The US Men’s Soccer Team Beat Iran On Tuesday, But Iranian Players Deserve All The Credit

Supporting teams that challenge imperialism used to be straightforward for me. However, as the composition of these teams becomes more diverse, the complexity increases. For example, Kylian Mbappé, a star player born in Paris, has a Cameroonian father and an Algerian mother. Alphonso Davies from Canada was born in a refugee camp in Ghana. Additionally, the US team has 12 Black players out of the total 26, which is more than the combined number in the 1994, 1998, and 2002 teams (source).

One of the US players, Sergiño Dest, was born in the Netherlands to a white Dutch mother and an American father with Surinamese ancestry. In the 38th minute of the game, Dest made a header pass to Christian Pulisic, a white American player widely recognized as the best in the country. Pulisic then scored, giving the US team a 1-0 lead.

The surrounding crowd immediately started chanting “U-S-A!” and celebrating the goal. As a Filipino immigrant, I enthusiastically joined in, filled with pride for the country I now consider my home.

When the match between Iran and the US began, I noticed that I was one of only three people of color in a crowded bar of nearly a hundred attendees. However, in the second half of the game, two more people of color, Bassel Heiba Elfeky and Billy Strickland, joined and took seats next to me. Bassel, an NYU graduate student from Egypt who was visiting Boston for a physics conference, turned out to be supporting Iran. Initially, he quietly expressed his disappointment, but gradually became more vocal as the game grew more intense and the US desperately clung to their lead. When a penalty was called against the US and the rest of the bar groaned, Bassel pumped his fist in support of Iran. While the bar applauded a corner kick for the US, Bassel shook his head.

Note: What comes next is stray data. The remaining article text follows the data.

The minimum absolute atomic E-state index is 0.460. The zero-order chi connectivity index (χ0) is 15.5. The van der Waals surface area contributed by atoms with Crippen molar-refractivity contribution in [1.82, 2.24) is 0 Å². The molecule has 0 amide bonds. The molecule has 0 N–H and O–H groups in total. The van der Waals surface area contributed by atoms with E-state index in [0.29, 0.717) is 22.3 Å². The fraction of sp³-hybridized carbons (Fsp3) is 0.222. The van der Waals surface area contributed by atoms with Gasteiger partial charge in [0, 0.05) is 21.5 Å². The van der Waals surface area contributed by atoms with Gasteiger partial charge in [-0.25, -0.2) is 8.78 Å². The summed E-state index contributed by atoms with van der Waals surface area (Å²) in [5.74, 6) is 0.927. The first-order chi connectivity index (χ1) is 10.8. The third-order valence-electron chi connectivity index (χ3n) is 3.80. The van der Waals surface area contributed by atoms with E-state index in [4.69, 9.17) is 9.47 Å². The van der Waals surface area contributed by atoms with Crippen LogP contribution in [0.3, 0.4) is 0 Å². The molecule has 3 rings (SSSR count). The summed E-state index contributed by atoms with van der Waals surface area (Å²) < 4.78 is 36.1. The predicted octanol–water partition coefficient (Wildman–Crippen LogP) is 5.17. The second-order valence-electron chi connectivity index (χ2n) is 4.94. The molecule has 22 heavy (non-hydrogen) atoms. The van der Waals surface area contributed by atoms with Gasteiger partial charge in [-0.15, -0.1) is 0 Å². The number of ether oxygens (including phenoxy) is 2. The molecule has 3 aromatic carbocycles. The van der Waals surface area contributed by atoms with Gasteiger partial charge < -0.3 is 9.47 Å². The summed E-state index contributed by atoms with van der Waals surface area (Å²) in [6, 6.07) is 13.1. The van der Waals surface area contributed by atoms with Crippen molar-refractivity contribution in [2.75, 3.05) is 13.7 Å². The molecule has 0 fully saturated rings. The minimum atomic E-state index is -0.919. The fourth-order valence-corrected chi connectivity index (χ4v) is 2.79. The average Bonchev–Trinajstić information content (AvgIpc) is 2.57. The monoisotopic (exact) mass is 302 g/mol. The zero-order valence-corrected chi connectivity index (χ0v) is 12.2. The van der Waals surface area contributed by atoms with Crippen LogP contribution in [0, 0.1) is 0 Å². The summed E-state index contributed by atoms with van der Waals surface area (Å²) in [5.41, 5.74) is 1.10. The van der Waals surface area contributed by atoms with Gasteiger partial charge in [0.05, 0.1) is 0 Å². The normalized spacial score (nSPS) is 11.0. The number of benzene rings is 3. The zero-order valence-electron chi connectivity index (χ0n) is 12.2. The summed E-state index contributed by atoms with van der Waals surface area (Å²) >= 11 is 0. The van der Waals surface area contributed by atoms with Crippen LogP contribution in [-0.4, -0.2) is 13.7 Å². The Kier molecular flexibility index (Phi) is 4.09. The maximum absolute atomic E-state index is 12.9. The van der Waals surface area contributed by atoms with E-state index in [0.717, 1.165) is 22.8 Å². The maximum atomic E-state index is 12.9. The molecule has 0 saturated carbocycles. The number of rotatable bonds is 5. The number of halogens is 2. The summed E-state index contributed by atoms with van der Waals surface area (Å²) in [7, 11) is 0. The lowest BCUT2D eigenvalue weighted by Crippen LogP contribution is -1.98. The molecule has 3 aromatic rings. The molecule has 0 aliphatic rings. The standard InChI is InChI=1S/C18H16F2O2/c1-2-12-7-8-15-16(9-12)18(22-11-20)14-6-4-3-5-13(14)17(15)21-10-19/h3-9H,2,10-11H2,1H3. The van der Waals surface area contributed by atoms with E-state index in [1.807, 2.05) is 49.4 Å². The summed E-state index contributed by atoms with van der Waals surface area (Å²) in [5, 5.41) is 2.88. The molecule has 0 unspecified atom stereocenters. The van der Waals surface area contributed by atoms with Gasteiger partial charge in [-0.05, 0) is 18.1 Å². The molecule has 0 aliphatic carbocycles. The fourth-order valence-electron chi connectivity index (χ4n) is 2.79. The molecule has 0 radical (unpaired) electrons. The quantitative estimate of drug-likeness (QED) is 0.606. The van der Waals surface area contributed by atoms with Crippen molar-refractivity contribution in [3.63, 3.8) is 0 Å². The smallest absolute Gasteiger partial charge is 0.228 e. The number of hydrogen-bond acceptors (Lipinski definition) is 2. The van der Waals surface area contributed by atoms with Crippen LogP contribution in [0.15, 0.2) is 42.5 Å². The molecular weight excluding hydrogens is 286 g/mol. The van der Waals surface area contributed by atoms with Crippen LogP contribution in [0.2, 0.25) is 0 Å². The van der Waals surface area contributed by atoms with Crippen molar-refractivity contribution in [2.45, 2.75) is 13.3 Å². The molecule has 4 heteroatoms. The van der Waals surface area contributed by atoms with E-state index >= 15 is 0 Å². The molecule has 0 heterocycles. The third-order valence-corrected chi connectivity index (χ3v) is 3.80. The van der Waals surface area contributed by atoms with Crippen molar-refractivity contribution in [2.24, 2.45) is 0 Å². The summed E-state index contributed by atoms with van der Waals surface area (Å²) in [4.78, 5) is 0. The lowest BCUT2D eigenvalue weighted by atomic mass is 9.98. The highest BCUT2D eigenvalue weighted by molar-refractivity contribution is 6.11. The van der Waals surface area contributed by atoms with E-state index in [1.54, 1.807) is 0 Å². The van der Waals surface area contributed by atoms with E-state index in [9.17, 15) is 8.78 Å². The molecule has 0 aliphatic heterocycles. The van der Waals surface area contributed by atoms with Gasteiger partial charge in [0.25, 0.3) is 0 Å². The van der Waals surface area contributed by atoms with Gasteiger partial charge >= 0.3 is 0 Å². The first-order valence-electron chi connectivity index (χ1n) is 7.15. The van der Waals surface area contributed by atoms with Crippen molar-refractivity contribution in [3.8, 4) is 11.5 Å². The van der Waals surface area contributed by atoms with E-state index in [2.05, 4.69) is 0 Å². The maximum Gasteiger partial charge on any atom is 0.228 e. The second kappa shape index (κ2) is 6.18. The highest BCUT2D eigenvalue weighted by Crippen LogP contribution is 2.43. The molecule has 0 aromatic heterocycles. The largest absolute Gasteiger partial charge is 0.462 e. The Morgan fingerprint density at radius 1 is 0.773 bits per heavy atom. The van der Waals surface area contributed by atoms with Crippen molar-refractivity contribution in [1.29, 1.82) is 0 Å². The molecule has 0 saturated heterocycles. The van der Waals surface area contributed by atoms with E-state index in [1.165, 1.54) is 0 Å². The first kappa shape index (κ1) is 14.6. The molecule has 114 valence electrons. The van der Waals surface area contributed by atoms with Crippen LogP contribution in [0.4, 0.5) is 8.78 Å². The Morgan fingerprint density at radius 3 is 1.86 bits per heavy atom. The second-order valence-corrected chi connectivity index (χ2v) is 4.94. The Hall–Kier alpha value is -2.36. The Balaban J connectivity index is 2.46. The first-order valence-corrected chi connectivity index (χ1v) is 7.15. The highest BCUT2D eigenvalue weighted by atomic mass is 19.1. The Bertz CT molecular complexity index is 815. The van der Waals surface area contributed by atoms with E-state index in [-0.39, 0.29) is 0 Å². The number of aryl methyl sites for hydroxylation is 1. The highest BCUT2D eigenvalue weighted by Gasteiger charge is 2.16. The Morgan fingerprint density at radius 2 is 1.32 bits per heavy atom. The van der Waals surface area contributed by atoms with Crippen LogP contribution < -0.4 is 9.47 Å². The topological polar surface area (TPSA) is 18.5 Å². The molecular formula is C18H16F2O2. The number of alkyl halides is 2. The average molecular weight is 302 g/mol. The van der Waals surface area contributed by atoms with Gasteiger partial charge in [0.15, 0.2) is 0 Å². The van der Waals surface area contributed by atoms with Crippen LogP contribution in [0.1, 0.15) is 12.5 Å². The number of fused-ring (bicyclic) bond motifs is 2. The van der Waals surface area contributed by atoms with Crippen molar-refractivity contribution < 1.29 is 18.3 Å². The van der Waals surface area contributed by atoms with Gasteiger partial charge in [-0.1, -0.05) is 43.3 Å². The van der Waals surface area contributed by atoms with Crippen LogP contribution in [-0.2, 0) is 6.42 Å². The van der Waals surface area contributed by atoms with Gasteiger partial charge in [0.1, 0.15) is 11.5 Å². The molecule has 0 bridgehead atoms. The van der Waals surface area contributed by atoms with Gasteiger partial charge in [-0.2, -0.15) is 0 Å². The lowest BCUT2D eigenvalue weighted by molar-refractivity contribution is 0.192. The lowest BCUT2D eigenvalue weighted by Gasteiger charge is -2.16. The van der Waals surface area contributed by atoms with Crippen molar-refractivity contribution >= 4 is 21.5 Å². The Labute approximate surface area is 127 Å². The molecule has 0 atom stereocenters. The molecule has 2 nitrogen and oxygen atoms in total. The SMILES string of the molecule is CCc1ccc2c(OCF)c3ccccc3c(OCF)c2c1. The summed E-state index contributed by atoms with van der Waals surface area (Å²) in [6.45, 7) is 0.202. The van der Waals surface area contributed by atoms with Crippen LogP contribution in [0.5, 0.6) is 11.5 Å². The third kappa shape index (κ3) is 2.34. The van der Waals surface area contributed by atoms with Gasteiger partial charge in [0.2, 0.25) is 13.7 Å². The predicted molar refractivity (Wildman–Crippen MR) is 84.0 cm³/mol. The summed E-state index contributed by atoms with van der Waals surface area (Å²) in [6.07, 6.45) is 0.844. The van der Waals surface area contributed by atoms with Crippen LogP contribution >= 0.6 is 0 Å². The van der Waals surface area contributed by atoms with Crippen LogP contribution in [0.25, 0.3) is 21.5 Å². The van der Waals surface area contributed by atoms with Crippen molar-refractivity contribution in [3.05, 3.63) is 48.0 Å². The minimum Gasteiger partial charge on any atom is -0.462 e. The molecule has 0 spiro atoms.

Bassel vocalized his hesitance in supporting the US, highlighting the vast wealth disparity and pay inequality between the more successful US women’s team and the men’s team. He described Iran as a complete underdog, which made supporting them all the more compelling.

Billy Strickland, who grew up in LA and has Japanese heritage, mentioned that he would support Japan’s team over the US if the two teams faced each other. Meanwhile, Bassel confessed that he always roots against the US men’s soccer team, finding their style of play boring.

In the closing minutes of the game, when it seemed like Iran might score and tie the game, the US managed to clear the ball. Bassel uttered, “goddamnit.” When the final whistle blew, confirming the US’s victory, he let out a sigh, shrugged, and said, “It was a good game.” Both teams displayed determination, helped each other up after falls, and showcased the camaraderie that suggests sports transcend politics. US player Tim Weah even referred to Iran’s players as “an inspiration” for their pride and love for their country and people in an Instagram post.

Despite the disappointment, Bassel, akin to any fan who has witnessed the rarity of justice prevailing in sports, had to accept the outcome. While others in the bar celebrated with whiskey shots, he and Billy put on their jackets and backpacks and left. Soon, Iran’s players would also head back home, uncertain of what awaits them.

What do you think?

Written by Western Reader

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